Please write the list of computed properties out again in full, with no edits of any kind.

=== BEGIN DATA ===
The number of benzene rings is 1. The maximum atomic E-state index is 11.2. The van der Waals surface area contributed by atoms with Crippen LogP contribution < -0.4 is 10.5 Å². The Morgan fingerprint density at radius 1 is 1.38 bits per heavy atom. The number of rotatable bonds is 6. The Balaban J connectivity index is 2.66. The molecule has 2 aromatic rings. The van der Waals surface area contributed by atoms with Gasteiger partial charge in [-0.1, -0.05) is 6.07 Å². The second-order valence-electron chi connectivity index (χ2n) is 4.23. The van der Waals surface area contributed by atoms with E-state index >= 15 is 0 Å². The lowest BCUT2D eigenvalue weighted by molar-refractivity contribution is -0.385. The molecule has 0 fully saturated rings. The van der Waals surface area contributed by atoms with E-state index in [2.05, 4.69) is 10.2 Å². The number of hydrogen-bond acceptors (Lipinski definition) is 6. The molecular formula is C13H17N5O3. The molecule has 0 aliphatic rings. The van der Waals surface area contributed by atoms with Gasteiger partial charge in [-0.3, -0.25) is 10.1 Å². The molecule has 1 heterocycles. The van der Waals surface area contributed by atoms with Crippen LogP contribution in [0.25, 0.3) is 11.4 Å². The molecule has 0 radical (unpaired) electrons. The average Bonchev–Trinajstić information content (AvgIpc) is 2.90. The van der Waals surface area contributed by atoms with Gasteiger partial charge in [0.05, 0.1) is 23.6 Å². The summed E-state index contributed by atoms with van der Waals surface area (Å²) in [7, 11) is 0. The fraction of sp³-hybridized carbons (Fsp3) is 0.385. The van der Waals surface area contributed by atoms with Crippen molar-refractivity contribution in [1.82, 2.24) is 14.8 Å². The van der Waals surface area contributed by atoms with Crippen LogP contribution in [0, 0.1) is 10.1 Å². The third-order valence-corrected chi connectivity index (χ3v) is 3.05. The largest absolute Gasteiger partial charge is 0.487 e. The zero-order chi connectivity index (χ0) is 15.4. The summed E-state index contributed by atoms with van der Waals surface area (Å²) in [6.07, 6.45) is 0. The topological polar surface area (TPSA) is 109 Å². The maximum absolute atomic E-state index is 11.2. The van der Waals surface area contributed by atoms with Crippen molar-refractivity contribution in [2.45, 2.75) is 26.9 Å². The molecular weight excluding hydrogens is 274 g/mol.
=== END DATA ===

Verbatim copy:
The number of benzene rings is 1. The maximum atomic E-state index is 11.2. The van der Waals surface area contributed by atoms with Crippen LogP contribution < -0.4 is 10.5 Å². The Morgan fingerprint density at radius 1 is 1.38 bits per heavy atom. The number of rotatable bonds is 6. The Balaban J connectivity index is 2.66. The molecule has 2 aromatic rings. The van der Waals surface area contributed by atoms with Gasteiger partial charge in [-0.1, -0.05) is 6.07 Å². The second-order valence-electron chi connectivity index (χ2n) is 4.23. The van der Waals surface area contributed by atoms with E-state index >= 15 is 0 Å². The lowest BCUT2D eigenvalue weighted by molar-refractivity contribution is -0.385. The molecule has 0 fully saturated rings. The van der Waals surface area contributed by atoms with E-state index in [2.05, 4.69) is 10.2 Å². The number of hydrogen-bond acceptors (Lipinski definition) is 6. The molecular formula is C13H17N5O3. The molecule has 0 aliphatic rings. The van der Waals surface area contributed by atoms with Gasteiger partial charge in [-0.3, -0.25) is 10.1 Å². The molecule has 1 heterocycles. The van der Waals surface area contributed by atoms with Crippen LogP contribution in [0.25, 0.3) is 11.4 Å². The molecule has 0 radical (unpaired) electrons. The average Bonchev–Trinajstić information content (AvgIpc) is 2.90. The van der Waals surface area contributed by atoms with Gasteiger partial charge in [0.05, 0.1) is 23.6 Å². The summed E-state index contributed by atoms with van der Waals surface area (Å²) in [7, 11) is 0. The fraction of sp³-hybridized carbons (Fsp3) is 0.385. The van der Waals surface area contributed by atoms with Crippen molar-refractivity contribution in [1.82, 2.24) is 14.8 Å². The van der Waals surface area contributed by atoms with Crippen LogP contribution in [0, 0.1) is 10.1 Å². The third-order valence-corrected chi connectivity index (χ3v) is 3.05. The largest absolute Gasteiger partial charge is 0.487 e. The zero-order chi connectivity index (χ0) is 15.4. The summed E-state index contributed by atoms with van der Waals surface area (Å²) in [6.07, 6.45) is 0. The topological polar surface area (TPSA) is 109 Å². The maximum absolute atomic E-state index is 11.2. The van der Waals surface area contributed by atoms with Crippen molar-refractivity contribution in [2.45, 2.75) is 26.9 Å². The molecular weight excluding hydrogens is 274 g/mol.